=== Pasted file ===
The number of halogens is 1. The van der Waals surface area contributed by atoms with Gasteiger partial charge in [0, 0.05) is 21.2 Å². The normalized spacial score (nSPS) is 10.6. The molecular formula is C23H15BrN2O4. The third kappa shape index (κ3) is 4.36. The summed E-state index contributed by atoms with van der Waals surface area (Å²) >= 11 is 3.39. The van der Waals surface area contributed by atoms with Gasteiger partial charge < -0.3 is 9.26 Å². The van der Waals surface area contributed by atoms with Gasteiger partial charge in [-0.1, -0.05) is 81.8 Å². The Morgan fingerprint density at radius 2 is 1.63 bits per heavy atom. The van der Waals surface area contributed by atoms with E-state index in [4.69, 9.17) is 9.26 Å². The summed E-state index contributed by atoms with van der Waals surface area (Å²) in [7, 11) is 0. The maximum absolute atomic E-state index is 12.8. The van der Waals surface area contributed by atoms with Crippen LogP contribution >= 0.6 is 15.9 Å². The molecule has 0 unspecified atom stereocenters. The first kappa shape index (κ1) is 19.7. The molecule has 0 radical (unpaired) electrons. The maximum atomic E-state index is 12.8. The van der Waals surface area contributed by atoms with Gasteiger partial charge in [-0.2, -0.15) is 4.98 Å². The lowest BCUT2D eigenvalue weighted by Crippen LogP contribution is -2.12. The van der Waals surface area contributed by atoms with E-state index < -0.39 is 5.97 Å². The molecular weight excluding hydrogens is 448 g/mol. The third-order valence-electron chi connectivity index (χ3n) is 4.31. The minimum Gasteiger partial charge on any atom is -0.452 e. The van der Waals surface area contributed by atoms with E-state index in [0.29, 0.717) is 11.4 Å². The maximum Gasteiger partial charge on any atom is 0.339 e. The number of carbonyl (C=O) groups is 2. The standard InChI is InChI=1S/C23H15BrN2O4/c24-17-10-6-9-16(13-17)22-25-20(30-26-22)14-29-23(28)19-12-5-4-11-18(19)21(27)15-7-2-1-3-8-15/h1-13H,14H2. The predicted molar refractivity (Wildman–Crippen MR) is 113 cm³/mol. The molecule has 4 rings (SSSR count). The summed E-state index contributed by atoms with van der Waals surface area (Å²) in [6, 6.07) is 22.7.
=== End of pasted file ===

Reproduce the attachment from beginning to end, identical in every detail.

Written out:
The number of halogens is 1. The van der Waals surface area contributed by atoms with Gasteiger partial charge in [0, 0.05) is 21.2 Å². The normalized spacial score (nSPS) is 10.6. The molecular formula is C23H15BrN2O4. The third kappa shape index (κ3) is 4.36. The summed E-state index contributed by atoms with van der Waals surface area (Å²) >= 11 is 3.39. The van der Waals surface area contributed by atoms with Gasteiger partial charge < -0.3 is 9.26 Å². The van der Waals surface area contributed by atoms with Gasteiger partial charge in [-0.1, -0.05) is 81.8 Å². The Morgan fingerprint density at radius 2 is 1.63 bits per heavy atom. The van der Waals surface area contributed by atoms with E-state index in [4.69, 9.17) is 9.26 Å². The summed E-state index contributed by atoms with van der Waals surface area (Å²) in [7, 11) is 0. The maximum absolute atomic E-state index is 12.8. The van der Waals surface area contributed by atoms with Crippen LogP contribution >= 0.6 is 15.9 Å². The molecule has 0 unspecified atom stereocenters. The first kappa shape index (κ1) is 19.7. The molecule has 0 radical (unpaired) electrons. The maximum atomic E-state index is 12.8. The van der Waals surface area contributed by atoms with Gasteiger partial charge in [-0.2, -0.15) is 4.98 Å². The lowest BCUT2D eigenvalue weighted by Crippen LogP contribution is -2.12. The van der Waals surface area contributed by atoms with E-state index < -0.39 is 5.97 Å². The molecular weight excluding hydrogens is 448 g/mol. The third-order valence-electron chi connectivity index (χ3n) is 4.31. The minimum Gasteiger partial charge on any atom is -0.452 e. The van der Waals surface area contributed by atoms with E-state index in [0.29, 0.717) is 11.4 Å². The maximum Gasteiger partial charge on any atom is 0.339 e. The number of carbonyl (C=O) groups is 2. The standard InChI is InChI=1S/C23H15BrN2O4/c24-17-10-6-9-16(13-17)22-25-20(30-26-22)14-29-23(28)19-12-5-4-11-18(19)21(27)15-7-2-1-3-8-15/h1-13H,14H2. The predicted molar refractivity (Wildman–Crippen MR) is 113 cm³/mol. The molecule has 4 rings (SSSR count). The summed E-state index contributed by atoms with van der Waals surface area (Å²) in [6, 6.07) is 22.7.